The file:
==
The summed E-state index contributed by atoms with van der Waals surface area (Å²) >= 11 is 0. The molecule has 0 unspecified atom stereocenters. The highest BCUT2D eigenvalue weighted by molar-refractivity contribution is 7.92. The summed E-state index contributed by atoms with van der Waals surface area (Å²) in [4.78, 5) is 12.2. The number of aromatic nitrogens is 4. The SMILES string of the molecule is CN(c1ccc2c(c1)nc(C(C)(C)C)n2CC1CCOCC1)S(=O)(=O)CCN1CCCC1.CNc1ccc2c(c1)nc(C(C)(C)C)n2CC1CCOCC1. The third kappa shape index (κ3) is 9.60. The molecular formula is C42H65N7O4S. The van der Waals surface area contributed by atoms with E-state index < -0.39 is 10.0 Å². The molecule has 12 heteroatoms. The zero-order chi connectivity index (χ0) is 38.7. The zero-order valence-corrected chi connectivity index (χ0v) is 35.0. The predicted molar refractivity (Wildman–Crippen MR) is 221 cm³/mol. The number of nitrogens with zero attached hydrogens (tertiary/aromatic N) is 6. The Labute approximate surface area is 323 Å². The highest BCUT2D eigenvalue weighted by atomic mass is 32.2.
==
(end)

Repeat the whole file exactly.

The summed E-state index contributed by atoms with van der Waals surface area (Å²) >= 11 is 0. The molecule has 0 unspecified atom stereocenters. The highest BCUT2D eigenvalue weighted by molar-refractivity contribution is 7.92. The summed E-state index contributed by atoms with van der Waals surface area (Å²) in [4.78, 5) is 12.2. The number of aromatic nitrogens is 4. The SMILES string of the molecule is CN(c1ccc2c(c1)nc(C(C)(C)C)n2CC1CCOCC1)S(=O)(=O)CCN1CCCC1.CNc1ccc2c(c1)nc(C(C)(C)C)n2CC1CCOCC1. The third kappa shape index (κ3) is 9.60. The molecular formula is C42H65N7O4S. The van der Waals surface area contributed by atoms with E-state index < -0.39 is 10.0 Å². The molecule has 12 heteroatoms. The zero-order chi connectivity index (χ0) is 38.7. The zero-order valence-corrected chi connectivity index (χ0v) is 35.0. The predicted molar refractivity (Wildman–Crippen MR) is 221 cm³/mol. The number of nitrogens with zero attached hydrogens (tertiary/aromatic N) is 6. The Labute approximate surface area is 323 Å². The highest BCUT2D eigenvalue weighted by atomic mass is 32.2.